The Shift from Hospital Based Practices to Retail Locations
By Chris Thompson
Consumer-centric healthcare in the form of retail clinics in neighborhoods and shopping areas is taking the place of traditional doctors' offices on large medical campuses. Healthcare organizations are shifting their focus from inpatient revenue to outpatient revenue, and convenient access for patients is now a driving force behind provider location decisions.
As described by Greg Hagood, senior managing director with SOLIC Capital, in Modern Healthcare about the Boston provider market, "a number of prominent physician groups, fed up with the high cost of doing business in medical office buildings on hospital campuses, are moving their practices to off-campus retail settings where rent is cheaper and the locations are convenient for patients."
The evolving value- and population-based models by which the healthcare industry is transforming place a greater emphasis on preventive care in an attempt to keep patients healthy and avoid costly hospital stays, further encouraging the push away from acute inpatient care to outpatient care.
The article also states that based on a survey by NRC Health, 80 percent of patients would be willing to switch providers based on convenience alone.
The Dana-Farber Cancer Institute of the greater Boston area is an example of this shift, as it has plans to lease approximately 34,000 square feet of space in a shopping center. The new retail clinic, to open in early 2020, will offer cancer treatment and hematology services.
This trend does not affect all specialties equally, with those oriented towards frequent patient visits often impacted more noticeably. Oncology and infusion, for example, as well as chronic disease management, are among specialties most likely to shift out of the traditional hospital setting and into retail clinics.
As a result of the increase in high-deductible insurance plans, patients are spending more of their own money on healthcare, making it more important for providers to be low-cost and convenient in order to maintain market share in an increasingly competitive healthcare market.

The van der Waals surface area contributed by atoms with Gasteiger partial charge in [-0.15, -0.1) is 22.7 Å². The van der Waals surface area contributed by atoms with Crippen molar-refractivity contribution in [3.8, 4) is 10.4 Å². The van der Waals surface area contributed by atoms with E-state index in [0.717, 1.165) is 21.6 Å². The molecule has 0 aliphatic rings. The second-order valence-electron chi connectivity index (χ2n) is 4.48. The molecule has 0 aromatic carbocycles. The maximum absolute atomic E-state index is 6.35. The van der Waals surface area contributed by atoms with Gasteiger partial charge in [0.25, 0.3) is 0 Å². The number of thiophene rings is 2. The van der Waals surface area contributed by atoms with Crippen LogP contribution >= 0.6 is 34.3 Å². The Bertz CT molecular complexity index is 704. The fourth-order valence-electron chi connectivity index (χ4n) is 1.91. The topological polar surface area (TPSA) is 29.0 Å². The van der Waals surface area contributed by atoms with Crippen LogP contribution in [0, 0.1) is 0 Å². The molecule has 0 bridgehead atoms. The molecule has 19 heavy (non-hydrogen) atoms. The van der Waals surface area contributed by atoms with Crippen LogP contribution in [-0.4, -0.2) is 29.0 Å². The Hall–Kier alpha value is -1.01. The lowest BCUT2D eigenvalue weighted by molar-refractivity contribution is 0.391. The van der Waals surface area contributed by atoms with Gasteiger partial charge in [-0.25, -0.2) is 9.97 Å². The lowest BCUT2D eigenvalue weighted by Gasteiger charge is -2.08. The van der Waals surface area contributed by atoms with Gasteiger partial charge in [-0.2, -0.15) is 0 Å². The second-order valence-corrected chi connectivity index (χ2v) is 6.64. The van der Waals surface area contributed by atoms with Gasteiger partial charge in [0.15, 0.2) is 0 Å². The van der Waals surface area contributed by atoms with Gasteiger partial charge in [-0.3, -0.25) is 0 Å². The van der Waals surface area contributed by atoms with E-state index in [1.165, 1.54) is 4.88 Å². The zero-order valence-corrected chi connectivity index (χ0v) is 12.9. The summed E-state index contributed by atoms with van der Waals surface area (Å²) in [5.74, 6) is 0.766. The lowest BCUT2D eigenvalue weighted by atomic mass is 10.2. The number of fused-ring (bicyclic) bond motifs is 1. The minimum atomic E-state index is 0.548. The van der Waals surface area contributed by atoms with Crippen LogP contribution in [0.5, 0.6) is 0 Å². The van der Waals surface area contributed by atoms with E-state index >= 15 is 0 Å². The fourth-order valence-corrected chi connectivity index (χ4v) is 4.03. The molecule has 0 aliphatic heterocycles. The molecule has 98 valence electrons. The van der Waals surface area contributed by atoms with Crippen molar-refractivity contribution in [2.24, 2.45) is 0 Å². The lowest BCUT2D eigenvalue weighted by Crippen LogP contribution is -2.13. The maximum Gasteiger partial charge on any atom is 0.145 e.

JLL, a real estate services company, issued a report that takes an in-depth look into the mutual benefits for providers and retailers that this shift provides, as well as tips to help providers create a positive experience for patients in a retail facility.
The various benefits of retail locations for providers, as described by JLL, include:
According to JLL, only 27 percent of new healthcare construction in 2018 was on healthcare campuses; the other 73 percent was in off-campus locations.
Though the mutual benefits for retailers and providers are substantial in retail clinics, there are a number of factors providers need to take into account in order to provide the best customer experience in a retail location.
First, as noted by JLL, providers need to evaluate the level of acuity which they are targeting. Low-acuity services such as flu shots and routine health exams have become somewhat the norm across retail settings. There is much greater market opportunity for higher-acuity services, such as the aforementioned oncology, infusion and chronic disease management services, particularly as the baby boomer generation ages.
Second, providers reaching into the retail space need to have an adequate picture of their target group. This will involve profiling the provider's patient base. JLL states that "[d]eveloping patient/consumer profiles and mapping them to retail consumer profiles will produce logical tenant mixes for retail locations."
Finally, as more and more retailers look to establish partnerships with healthcare providers, providers should jump on the opportunity to maximize a retailer's location network and distribution points, potentially allowing providers to gain a large following in a short period of time.
Ultimately, questions still remain as to the full impact in this hospital-to-retail provider shift. Could retail healthcare transform how patients make their healthcare decisions? Might increased patient convenience actually raise rather than reduce overall healthcare expenditure? Will this shift increase access to healthcare for populations that most need it, improve healthcare outcomes, or affect relationships between physician groups and medical centers? Only time will tell.
Chris Thompson is an associate with Waller where he specializes in healthcare law.